Genderdifferences in Negotiation

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Gender often appears to have economically material implications in negotiations in organizations and markets. But researchers’ attempts to tie the phenomenon down in the lab have produced a tangled web of largely contradictory results. By the mid-1980s, the leading experimental researchers in negotiation had tossed the gender variable into a heap of discarded individual difference predictors—ranging from race to authoritarianism—which had failed over scores of tests to produce consistent results. “From what is known now,” one review concluded, “it does not appear that there is any single personality type or characteristic that is directly and clearly linked to success in negotiation” Contemporary feminist ideals of minimalist sex differences further reinforced this perspective. Much of the relevant feminist research of that era sought “to shatter stereotypes about women’s characteristics and change people’s attitudes by proving that women and men are essentially equivalent in their personalities, behavioral tendencies, and intellectual abilities”. There are multiple explanations offered for the gender gap in venture funding, ranging from quality of life choices to ownership preferences. However, some with direct experience point to differences in the way men and women entrepreneurs have approached their negotiations with prospective investors. According to some, for successful venture capital deals; women are often not comfortable talking about what they are worth. They'll go in to pitch a project and naturally put a lower value on it than men do.


There have been two major streams of research on gender in negotiation. The first surged and largely subsided with trends in psychological research on individual differences in the 1970s and 1980s. The second emerged as a feminist critique of the negotiation field in the 1990s. The original wave of psychological research on gender as an individual difference in negotiation rested on the premise that gender would be a stable and reliable predictor of bargaining behavior and performance.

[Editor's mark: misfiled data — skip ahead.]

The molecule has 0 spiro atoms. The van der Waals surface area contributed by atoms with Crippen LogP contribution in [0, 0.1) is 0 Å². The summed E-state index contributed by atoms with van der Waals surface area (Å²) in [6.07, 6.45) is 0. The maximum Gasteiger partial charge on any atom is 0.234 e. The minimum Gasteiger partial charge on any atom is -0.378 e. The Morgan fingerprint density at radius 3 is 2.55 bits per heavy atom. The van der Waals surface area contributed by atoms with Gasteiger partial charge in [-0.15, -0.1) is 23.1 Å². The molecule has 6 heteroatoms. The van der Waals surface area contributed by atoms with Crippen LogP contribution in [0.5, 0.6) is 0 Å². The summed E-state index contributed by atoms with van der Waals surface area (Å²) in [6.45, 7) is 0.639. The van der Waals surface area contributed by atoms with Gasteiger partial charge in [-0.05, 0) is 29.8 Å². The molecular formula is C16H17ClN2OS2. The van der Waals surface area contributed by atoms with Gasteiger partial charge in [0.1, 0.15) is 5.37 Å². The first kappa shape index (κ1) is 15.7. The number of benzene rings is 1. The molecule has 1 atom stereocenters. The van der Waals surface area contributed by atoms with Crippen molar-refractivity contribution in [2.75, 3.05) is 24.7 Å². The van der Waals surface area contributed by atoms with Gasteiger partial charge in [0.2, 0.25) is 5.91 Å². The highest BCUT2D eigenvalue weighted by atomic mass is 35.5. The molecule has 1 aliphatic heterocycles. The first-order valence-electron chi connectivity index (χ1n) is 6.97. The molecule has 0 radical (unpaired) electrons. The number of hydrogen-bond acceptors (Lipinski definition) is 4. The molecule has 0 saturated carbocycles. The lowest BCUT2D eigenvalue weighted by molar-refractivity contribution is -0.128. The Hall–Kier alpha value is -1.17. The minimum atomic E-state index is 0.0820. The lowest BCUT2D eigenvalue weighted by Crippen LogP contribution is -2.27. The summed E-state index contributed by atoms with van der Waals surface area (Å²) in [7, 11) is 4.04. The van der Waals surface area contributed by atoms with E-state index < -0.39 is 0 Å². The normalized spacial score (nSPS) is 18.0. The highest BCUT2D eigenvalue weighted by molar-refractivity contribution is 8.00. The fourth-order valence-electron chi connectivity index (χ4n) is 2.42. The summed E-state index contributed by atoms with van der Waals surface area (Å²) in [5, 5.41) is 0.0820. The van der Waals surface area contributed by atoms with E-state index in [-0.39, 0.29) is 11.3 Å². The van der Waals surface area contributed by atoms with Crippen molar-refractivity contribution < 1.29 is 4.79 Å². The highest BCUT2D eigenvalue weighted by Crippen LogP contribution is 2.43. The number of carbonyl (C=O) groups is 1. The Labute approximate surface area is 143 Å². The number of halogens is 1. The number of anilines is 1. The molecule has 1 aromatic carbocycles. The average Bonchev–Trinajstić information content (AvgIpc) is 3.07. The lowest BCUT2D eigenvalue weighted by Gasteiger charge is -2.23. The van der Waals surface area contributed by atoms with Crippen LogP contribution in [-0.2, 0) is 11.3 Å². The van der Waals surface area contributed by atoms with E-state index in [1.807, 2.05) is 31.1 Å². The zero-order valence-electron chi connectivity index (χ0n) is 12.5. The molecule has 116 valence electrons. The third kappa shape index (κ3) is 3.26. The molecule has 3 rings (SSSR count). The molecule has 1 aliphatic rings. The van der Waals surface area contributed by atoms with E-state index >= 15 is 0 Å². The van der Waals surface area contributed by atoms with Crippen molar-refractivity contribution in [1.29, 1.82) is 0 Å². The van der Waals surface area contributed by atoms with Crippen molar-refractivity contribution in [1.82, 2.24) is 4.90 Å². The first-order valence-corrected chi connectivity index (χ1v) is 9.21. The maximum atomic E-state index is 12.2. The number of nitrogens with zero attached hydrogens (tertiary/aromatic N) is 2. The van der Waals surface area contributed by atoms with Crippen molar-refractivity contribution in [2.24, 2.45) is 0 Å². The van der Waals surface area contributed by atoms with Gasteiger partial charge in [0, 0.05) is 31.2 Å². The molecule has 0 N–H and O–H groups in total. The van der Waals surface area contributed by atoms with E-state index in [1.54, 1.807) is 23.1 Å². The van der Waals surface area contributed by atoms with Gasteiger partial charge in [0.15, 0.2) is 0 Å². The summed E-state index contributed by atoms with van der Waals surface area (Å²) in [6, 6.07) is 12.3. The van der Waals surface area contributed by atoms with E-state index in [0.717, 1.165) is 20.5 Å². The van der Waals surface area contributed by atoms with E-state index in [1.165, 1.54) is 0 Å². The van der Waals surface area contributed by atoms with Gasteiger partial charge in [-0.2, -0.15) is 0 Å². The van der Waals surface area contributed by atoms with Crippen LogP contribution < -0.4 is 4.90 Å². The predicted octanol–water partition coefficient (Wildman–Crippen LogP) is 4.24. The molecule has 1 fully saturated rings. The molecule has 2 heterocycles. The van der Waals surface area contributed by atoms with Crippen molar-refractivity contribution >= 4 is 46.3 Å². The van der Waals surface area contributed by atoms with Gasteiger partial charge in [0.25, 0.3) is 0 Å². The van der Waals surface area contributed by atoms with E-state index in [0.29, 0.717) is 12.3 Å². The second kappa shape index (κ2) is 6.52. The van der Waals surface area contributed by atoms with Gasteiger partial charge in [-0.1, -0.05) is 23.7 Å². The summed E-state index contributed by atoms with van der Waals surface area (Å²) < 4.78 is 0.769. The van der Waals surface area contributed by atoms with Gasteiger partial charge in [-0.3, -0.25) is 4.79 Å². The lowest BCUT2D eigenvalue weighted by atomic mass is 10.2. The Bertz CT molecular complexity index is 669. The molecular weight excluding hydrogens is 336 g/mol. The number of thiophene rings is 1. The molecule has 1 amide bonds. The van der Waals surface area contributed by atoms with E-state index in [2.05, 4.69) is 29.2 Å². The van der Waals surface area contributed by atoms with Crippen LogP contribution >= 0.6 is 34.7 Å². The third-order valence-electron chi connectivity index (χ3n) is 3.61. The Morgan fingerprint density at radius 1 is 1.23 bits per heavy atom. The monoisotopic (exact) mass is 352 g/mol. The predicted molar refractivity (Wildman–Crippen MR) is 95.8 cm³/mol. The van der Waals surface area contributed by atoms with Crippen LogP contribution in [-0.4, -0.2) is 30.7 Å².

There should be a conceptualization of the role of gender in negotiation that is distinct from previous characterizations of gender as a stable individual trait or de-individualized social construct; a situational perspective on gender in negotiation, which starts with the fundamental premise that social behavior is the product of the individual in interaction with the situation. There are predictable (as opposed to stable) gender differences in negotiation, which are systematically contingent upon the presence or absence of particular situational cues

SITUATIONAL MODERATORS OF GENDER DIFFERENCES: AMBIGUITY AND PRECIPITATING SITUATIONS There is a great deal of evidence to suggest that gender differences in social behavior stem not only from the “hard-wired” propensities of one sex versus the other, but also from the fulfillment of stereotypic gender roles and performance expectations. In order to predict when gender is most likely to affect social behavior, we should identify those situations that foster or suppress the emergence of individual differences, in general, and those situations that trigger gender-based behavior and performance expectations, in particular. Below, we introduce two fundamental situational moderators that have been shown to influence the extent to which individual difference predicts social behavior. The first is the psychological strength of the situation and the second is the presence of precipitating factors. We later adapt these ideas to the negotiation context. The psychological strength of a situation is measured by the extent to which it is uniformly encoded, it induces uniform expectancies as to the appropriate pattern of response, it provides incentives to engage in the expected response pattern, and the skills...